Really, we didn’t need another Beyonce album this soon.
The fiercest diva on the planet dominated 2003 with her Grammy-winning, multi-platinum solo debut, “Dangerously in Love,” then continued her reign by reuniting with the Destiny’s Child gals in 2005. And didn’t she just have a smash with “Check On It” earlier this year?
Actually, she hasn’t taken much of a break since Destiny’s Child came on the scene in 1997.
Give us a chance to miss you, B.
Not likely. Just in time for her 25th birthday, Jay-Z’s main squeeze pops out “B’Day,” her second solo release, comprised of 10 songs and a bonus track. Featuring overused hitmakers like The Neptunes, Swizz Beatz, Rich Harrison and Rodney Jerkins, to name a few, the album threatens to be a slick but superficial attempt to get Beyonce yet another hit.
But you know what? As Beyonce-weary as the world may be, only a true hater could find fault with “B’Day,” a scorcher from start to finish. Beyonce macks her way through sexy come-ons, blowout jams, bump-and-grind numbers and throwback grooves, coming at you with the volume blaring away at 10.
Whereas “Dangerously In Love” portrayed Beyonce as the hopelessly romantic, sometimes vulnerable girlfriend, on “B’Day,” Beyonce is in complete control of everything — from her sexuality to her bank account.
“Take my credit cards, the key to my house, take my car — long as you give mama some sugar,” says Beyonce, singing like she’s in a backwater juke joint on the sizzling, retro R&B track “Suga Mama.” And on the sexy pillow groove “Kitty Kat,” she vows to lock up her most precious asset when her man fails to truly appreciate it — “you don’t want don’t want my body? ... You would rather go and party? Somehow, somewhere I’ll be naughty” she sniffs, adding the zinger — “your sex ain’t all that.”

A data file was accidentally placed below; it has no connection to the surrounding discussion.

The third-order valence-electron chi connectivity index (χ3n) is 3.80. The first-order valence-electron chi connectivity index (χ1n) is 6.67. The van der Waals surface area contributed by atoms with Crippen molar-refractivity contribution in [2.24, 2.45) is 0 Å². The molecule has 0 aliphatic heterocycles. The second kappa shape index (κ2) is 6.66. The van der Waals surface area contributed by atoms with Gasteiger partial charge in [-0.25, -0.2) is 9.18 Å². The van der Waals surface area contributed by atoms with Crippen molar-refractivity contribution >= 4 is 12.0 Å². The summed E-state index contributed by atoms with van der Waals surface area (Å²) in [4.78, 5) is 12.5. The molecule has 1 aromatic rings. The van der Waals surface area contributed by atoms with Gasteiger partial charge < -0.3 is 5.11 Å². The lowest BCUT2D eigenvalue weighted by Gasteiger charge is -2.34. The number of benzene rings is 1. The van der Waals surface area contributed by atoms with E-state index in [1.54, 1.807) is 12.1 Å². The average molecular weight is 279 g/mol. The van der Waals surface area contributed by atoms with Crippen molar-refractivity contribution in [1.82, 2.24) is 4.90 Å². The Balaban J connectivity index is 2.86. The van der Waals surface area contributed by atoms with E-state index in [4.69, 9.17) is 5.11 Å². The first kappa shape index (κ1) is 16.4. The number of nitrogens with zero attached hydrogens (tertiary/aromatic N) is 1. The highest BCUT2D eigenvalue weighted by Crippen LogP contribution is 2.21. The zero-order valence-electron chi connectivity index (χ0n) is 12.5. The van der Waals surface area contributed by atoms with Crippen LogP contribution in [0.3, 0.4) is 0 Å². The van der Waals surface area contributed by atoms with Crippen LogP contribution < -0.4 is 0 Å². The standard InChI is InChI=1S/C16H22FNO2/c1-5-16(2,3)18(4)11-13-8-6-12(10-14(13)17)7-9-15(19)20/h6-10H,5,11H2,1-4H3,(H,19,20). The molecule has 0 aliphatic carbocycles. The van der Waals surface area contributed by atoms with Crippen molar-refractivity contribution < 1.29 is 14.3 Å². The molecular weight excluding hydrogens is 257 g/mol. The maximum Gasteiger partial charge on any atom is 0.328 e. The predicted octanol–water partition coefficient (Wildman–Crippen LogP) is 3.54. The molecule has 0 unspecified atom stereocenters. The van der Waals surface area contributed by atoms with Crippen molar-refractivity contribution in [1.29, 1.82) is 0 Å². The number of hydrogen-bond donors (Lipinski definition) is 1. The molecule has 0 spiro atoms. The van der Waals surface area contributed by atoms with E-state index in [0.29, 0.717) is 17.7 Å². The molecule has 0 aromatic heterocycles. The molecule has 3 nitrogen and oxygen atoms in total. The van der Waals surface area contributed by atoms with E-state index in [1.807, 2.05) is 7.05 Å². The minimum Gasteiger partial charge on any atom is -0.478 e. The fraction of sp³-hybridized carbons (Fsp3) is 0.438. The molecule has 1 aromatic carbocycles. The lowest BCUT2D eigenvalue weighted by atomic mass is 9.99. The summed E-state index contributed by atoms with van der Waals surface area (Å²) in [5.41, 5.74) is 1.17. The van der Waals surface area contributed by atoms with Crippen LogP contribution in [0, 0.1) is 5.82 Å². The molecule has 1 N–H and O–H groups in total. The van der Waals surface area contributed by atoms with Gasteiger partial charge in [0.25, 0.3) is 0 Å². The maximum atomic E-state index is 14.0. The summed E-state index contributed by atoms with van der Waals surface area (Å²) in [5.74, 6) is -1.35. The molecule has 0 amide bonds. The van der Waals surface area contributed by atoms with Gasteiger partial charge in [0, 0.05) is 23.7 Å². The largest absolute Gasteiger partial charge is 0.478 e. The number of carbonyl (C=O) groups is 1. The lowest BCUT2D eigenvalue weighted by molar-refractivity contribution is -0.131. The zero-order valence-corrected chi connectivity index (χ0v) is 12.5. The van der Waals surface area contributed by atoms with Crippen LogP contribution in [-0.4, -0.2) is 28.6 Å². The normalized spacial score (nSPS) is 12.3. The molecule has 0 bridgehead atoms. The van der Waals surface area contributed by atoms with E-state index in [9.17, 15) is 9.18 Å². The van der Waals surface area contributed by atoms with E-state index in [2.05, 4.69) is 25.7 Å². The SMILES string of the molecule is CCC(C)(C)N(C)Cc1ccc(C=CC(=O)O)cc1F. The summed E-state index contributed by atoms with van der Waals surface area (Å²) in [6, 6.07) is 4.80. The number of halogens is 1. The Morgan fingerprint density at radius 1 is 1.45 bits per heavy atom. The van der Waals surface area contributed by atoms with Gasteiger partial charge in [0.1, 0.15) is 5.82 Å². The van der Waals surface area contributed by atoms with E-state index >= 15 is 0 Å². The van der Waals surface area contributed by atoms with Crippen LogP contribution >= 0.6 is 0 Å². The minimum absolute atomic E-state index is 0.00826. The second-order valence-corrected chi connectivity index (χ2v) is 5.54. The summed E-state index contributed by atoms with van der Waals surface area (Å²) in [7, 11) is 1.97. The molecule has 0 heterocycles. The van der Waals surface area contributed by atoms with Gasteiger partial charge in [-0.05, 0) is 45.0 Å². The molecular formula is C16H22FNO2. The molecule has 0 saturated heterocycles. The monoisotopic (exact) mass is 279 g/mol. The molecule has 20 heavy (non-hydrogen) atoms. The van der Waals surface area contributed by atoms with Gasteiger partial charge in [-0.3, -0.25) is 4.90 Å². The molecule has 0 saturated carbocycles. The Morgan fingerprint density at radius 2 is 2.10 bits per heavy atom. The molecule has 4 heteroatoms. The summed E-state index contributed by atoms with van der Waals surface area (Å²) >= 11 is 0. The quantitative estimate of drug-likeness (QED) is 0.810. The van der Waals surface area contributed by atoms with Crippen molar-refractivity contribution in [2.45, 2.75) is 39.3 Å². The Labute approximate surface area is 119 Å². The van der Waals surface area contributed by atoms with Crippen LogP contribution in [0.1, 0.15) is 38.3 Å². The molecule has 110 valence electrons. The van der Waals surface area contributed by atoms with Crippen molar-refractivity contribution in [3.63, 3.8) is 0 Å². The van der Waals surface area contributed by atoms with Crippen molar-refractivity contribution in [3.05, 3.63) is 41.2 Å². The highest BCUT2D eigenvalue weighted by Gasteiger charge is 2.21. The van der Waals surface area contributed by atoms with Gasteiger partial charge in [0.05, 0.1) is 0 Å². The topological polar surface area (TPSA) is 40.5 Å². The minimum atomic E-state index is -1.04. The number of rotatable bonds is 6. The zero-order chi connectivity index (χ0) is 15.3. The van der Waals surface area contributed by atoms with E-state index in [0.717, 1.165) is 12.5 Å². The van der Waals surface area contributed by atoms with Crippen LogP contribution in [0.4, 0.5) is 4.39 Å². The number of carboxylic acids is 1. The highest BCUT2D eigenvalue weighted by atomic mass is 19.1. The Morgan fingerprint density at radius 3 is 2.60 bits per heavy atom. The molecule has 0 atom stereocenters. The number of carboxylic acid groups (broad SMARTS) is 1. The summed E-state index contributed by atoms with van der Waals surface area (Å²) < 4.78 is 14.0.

And while Beyonce has never dished the dirt on her relationship with Jay-Z, it’s hard not to wonder if there is trouble in paradise on songs like “Ring the Alarm,” which has Beyonce frantically trying to hold onto her man — not for what he is, but all that he has. “She’ll be rockin’ chinchilla coats if I let you go ... she’ll be rocking everything I own if I let you go” she pleads on the musically daring track, which intersperses blaring horns in between handclaps and heavy percussion. She sounds hyper, confused, paranoid — like she’s about to throw some hot grits on someone in a second.
But it’s the only track that features a Beyonce so mentally unglued by the prospect of losing a man. On the acoustic pop song “Irreplaceable,” she reminds her soon-to-be ex that she’s the mack daddy of that relationship, and she can quite easily find another man to step into the role of Beyonce’s boo.
The best track on the CD — which features her real-life boo, Jay-Z — shows how just being graced with a touch of B can boost a man’s entire profile. “I can do for you what Martin did for the people,” she brags on “Upgrade U,” with a cockiness and bravado that she previously kept under wraps.
Maybe that’s why blogs are on fire with anti-Beyonce postings, why we’re growing weary. She’s just too good. Maybe we just can’t handle it. Even Beyonce seems to acknowledge this with one of the great lines from “Upgrade U.”
“This ain’t a shoulder with a chip or an ego — but what you think they all mad at me for?”
Sure, she’s a bit full of herself. But she’s Beyonce. Wouldn’t you be?